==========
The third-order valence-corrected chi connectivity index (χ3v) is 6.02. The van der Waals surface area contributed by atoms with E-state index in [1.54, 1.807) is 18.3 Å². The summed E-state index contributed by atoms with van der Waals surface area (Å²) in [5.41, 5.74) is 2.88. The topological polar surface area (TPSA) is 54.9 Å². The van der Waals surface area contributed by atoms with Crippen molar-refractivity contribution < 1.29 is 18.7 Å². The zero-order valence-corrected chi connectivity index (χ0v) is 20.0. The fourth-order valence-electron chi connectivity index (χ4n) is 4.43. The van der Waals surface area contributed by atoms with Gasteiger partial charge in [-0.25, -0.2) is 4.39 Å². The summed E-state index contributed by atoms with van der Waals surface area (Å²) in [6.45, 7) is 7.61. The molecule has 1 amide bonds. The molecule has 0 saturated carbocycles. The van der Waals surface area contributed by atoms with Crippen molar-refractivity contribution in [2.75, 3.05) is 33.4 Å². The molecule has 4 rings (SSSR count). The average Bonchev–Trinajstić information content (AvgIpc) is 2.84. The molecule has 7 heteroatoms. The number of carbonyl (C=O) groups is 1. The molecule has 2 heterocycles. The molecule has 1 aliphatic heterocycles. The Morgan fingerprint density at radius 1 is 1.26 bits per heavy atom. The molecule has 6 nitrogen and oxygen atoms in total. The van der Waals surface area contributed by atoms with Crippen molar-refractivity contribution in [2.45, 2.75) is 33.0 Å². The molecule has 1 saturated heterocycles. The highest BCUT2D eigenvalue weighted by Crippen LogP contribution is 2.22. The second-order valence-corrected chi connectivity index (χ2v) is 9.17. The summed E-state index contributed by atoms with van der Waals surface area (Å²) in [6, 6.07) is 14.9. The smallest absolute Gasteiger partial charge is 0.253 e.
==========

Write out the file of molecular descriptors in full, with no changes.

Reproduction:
The third-order valence-corrected chi connectivity index (χ3v) is 6.02. The van der Waals surface area contributed by atoms with E-state index in [1.54, 1.807) is 18.3 Å². The summed E-state index contributed by atoms with van der Waals surface area (Å²) in [5.41, 5.74) is 2.88. The topological polar surface area (TPSA) is 54.9 Å². The van der Waals surface area contributed by atoms with Crippen molar-refractivity contribution < 1.29 is 18.7 Å². The zero-order valence-corrected chi connectivity index (χ0v) is 20.0. The fourth-order valence-electron chi connectivity index (χ4n) is 4.43. The van der Waals surface area contributed by atoms with Gasteiger partial charge in [-0.25, -0.2) is 4.39 Å². The summed E-state index contributed by atoms with van der Waals surface area (Å²) in [6.45, 7) is 7.61. The molecule has 1 amide bonds. The molecule has 0 saturated carbocycles. The van der Waals surface area contributed by atoms with Crippen molar-refractivity contribution in [2.75, 3.05) is 33.4 Å². The molecule has 4 rings (SSSR count). The average Bonchev–Trinajstić information content (AvgIpc) is 2.84. The molecule has 7 heteroatoms. The number of carbonyl (C=O) groups is 1. The molecule has 2 heterocycles. The molecule has 1 aliphatic heterocycles. The Morgan fingerprint density at radius 1 is 1.26 bits per heavy atom. The molecule has 6 nitrogen and oxygen atoms in total. The van der Waals surface area contributed by atoms with Crippen molar-refractivity contribution in [2.45, 2.75) is 33.0 Å². The molecule has 1 saturated heterocycles. The highest BCUT2D eigenvalue weighted by Crippen LogP contribution is 2.22. The second-order valence-corrected chi connectivity index (χ2v) is 9.17. The summed E-state index contributed by atoms with van der Waals surface area (Å²) in [6, 6.07) is 14.9. The smallest absolute Gasteiger partial charge is 0.253 e.